No One in Monterey County Is Good Enough to Serve in the Legislature

A Representative Shutout Reflects Problems with the Scale and Structure of California Democracy

Is There Anyone in Monterey County Good Enough to Serve in the Legislature? | Zocalo Public Square • Arizona State University • Smithsonian

Not a single Monterey County resident sits on the state legislature. The shutout “should remind us just how narrow our conception of representation has become,” cautions columnist Joe Mathews. Courtesy of Adam Reeder/Flickr (CC BY-NC 2.0).

Monterey County is home to Big Sur, Carmel, a world-class aquarium, the planet’s most beautiful golf course, half of America’s lettuce, and more than 437,000 people.

But Monterey County isn’t home to even one member of the California state legislature.

The county’s lack of representation isn’t just a local story. It challenges the national narrative, advanced by leading Democrats and progressives, that our state is a leader in diversity and representation. It reminds us that Californians are more distant from their elected representatives, and from the ideals of democracy, than other Americans. And it  exposes the failure of California’s highly touted, voter-approved political reforms—like the top-two system of candidates, or our independent redistricting commission—to improve representation.

Because California’s supposedly democratic reforms have left a place as big and important as Monterey County without any state representation from one of its own.

That fact is the result of California’s extreme stinginess in democratic representation. The average American state legislative district has about 100,000 people. But California hasn’t increased the size of its legislature since 1879, when the state had fewer than 1 million people. So, we have by far the most populous legislative districts in the U.S. State Senate districts have nearly 1 million residents each, and Assembly districts have 500,000.

Monterey County has fewer people than that, which opens up the mathematical possibility of not having a single resident in the legislature.

The county, of course, has people who represent it, but they live in neighboring counties.

John Laird of Santa Cruz is the state senator in a massive district that covers not just Monterey County but parts of Santa Clara to the north, and half of San Luis Obispo County to the south.

In the Assembly, a politician from San Luis Obispo County—former Morro Bay city councilmember Dawn Addis—now represents western, coastal Monterey County, including Monterey Bay, which is 103 miles north of her home. Her district actually extends north into Santa Cruz and south to Santa Maria, the Santa Barbara County seat.

California’s supposedly democratic reforms have left a place as big and important as Monterey County without any state representation from one of its own.

The eastern half of Monterey County is represented by the powerful Robert Rivas, who is expected to become Assembly speaker in June. California media routinely identify him as a Democrat from Salinas, where he has set up a district office.

But Rivas is actually a life-long resident of San Benito County. His official bio is a love letter to San Benito County places—he was raised in Paicines (where his grandfather was a farmworker at Almaden Vineyards), attended public schools in San Juan Bautista, and lives with his family in Hollister.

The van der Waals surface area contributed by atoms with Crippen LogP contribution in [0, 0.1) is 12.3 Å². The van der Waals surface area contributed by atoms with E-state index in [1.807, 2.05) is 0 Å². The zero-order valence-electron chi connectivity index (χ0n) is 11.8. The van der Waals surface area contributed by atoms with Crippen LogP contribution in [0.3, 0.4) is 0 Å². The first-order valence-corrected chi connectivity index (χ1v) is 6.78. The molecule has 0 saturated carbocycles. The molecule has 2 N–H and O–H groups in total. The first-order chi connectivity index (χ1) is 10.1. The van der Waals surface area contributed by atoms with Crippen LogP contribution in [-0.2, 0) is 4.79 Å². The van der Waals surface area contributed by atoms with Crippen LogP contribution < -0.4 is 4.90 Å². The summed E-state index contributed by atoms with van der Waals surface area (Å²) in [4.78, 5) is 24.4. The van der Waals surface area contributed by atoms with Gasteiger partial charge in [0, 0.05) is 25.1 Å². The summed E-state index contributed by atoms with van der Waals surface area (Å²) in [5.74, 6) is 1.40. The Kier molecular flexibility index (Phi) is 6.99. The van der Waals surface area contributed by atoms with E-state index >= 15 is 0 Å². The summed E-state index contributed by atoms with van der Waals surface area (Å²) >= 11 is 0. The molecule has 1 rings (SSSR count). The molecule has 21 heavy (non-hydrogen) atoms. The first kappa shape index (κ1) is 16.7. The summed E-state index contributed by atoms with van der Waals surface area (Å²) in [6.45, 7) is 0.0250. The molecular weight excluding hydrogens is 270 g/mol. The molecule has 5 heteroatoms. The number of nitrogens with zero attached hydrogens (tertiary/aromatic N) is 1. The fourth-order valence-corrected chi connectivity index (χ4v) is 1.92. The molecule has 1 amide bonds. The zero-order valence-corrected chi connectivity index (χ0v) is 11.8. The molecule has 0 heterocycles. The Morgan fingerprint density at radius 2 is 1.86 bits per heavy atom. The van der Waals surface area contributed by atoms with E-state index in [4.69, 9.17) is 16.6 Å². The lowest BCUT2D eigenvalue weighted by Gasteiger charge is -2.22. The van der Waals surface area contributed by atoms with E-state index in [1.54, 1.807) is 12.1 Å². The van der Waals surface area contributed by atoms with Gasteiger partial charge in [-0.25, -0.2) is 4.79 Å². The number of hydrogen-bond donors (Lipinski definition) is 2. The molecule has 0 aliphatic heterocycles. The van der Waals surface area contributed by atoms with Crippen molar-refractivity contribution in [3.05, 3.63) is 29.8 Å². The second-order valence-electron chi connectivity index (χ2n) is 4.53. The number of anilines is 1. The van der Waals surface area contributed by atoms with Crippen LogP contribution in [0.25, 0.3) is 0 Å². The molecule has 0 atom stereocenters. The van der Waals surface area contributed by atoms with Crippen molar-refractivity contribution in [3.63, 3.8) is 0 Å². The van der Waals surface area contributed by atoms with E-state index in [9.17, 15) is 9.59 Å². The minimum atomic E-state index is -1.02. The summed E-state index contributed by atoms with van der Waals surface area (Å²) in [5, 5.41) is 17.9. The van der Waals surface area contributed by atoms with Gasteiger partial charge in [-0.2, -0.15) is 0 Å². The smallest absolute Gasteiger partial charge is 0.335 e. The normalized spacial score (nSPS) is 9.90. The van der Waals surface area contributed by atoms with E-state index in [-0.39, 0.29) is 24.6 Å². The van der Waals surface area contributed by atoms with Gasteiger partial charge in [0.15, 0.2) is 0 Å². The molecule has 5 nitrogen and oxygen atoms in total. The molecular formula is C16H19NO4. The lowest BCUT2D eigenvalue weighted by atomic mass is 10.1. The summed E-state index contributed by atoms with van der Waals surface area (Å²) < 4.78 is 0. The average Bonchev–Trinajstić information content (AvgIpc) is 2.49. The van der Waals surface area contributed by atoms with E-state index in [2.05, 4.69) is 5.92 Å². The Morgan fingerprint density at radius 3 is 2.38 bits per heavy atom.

Ironically, the state legislator with the deepest Monterey County ties, Senator Anna Caballero, a former Salinas mayor, doesn’t represent the county. The redistricting commission pushed her district east, into the Central Valley.

California’s much touted independent redistricting commission is not supposed to consider the residences of existing politicians when it draws up districts. But it is supposed to keep together “communities of interest.” Monterey County is surely a community of interest.

Indeed, Monterey County’s exclusion should remind us just how narrow our conception of representation has become.

The redistricting commission’s chief concerns with representation are racial and ethnic—under voting rights laws, it works hard to make sure there are seats likely to elect Black or Latino politicians. But our system doesn’t consider other kinds of representation. We have no provisions to guarantee gender parity, or for adequate representation of Californians of different ages, classes, education levels, or national origins.

Indeed, our system doesn’t even guarantee that you’ll have a representative from the county in which you live. Other, smaller counties in California, mostly in the North State and in the Sierra, are also without a resident representative.

This is why Los Angeles and other scandal-plagued California cities are wasting their time when they seek to improve representation through the creation of local independent redistricting commissions. No redistricting body can overcome the problems of a system with districts that are bigger than even some of our bigger counties.

California needs to reorganize the scale and structure of its legislative maps. It needs a legislature with more districts that are much smaller. At minimum, districts one-tenth as populous as today’s monstrously large ones—say 50,000 people instead of 500,000 for Assembly seats, and 100,000 instead of 1 million for the Senate.

But such a change would be hard to sell because it would increase the size of the legislature 10 times—with 800 people in the Assembly and 400 in the Senate. And even adding more seats wouldn’t guarantee better representation. To achieve gender parity and other forms of representation, the state would need multi-member districts in which Californians vote for party lists of candidates, which would be required to include a 50-50 gender split and candidates from other currently underrepresented demographics.

Like people from Monterey County.


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